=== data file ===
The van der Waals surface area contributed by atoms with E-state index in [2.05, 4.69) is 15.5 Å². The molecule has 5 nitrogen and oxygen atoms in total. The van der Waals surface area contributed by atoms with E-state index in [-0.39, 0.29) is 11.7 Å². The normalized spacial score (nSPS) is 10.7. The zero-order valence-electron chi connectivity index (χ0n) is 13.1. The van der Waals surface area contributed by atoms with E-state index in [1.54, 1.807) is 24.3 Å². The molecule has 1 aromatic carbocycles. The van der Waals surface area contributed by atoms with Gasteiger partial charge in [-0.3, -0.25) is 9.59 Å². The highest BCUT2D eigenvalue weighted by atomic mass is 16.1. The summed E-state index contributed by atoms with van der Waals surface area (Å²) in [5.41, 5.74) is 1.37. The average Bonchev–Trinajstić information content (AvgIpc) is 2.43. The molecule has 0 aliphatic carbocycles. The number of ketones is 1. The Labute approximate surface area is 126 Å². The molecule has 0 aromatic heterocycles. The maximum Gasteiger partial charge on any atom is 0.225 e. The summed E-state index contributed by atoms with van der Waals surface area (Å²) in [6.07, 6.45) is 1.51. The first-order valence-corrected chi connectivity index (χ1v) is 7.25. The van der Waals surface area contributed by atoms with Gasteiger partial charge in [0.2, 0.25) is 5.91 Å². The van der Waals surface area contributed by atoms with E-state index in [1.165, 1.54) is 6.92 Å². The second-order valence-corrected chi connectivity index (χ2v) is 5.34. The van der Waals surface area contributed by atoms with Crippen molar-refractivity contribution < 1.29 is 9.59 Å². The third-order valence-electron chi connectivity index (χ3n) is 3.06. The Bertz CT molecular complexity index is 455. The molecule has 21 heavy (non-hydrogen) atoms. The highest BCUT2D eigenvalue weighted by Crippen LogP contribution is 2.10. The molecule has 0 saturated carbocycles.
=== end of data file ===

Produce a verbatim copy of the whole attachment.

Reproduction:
The van der Waals surface area contributed by atoms with E-state index in [2.05, 4.69) is 15.5 Å². The molecule has 5 nitrogen and oxygen atoms in total. The van der Waals surface area contributed by atoms with E-state index in [-0.39, 0.29) is 11.7 Å². The normalized spacial score (nSPS) is 10.7. The zero-order valence-electron chi connectivity index (χ0n) is 13.1. The van der Waals surface area contributed by atoms with E-state index in [1.54, 1.807) is 24.3 Å². The molecule has 1 aromatic carbocycles. The van der Waals surface area contributed by atoms with Gasteiger partial charge in [-0.3, -0.25) is 9.59 Å². The highest BCUT2D eigenvalue weighted by atomic mass is 16.1. The summed E-state index contributed by atoms with van der Waals surface area (Å²) in [5.41, 5.74) is 1.37. The average Bonchev–Trinajstić information content (AvgIpc) is 2.43. The molecule has 0 aliphatic carbocycles. The number of ketones is 1. The Labute approximate surface area is 126 Å². The molecule has 0 aromatic heterocycles. The maximum Gasteiger partial charge on any atom is 0.225 e. The summed E-state index contributed by atoms with van der Waals surface area (Å²) in [6.07, 6.45) is 1.51. The first-order valence-corrected chi connectivity index (χ1v) is 7.25. The van der Waals surface area contributed by atoms with Gasteiger partial charge in [0.2, 0.25) is 5.91 Å². The van der Waals surface area contributed by atoms with E-state index in [1.165, 1.54) is 6.92 Å². The second-order valence-corrected chi connectivity index (χ2v) is 5.34. The van der Waals surface area contributed by atoms with Crippen molar-refractivity contribution < 1.29 is 9.59 Å². The third-order valence-electron chi connectivity index (χ3n) is 3.06. The Bertz CT molecular complexity index is 455. The molecule has 21 heavy (non-hydrogen) atoms. The highest BCUT2D eigenvalue weighted by Crippen LogP contribution is 2.10. The molecule has 0 saturated carbocycles.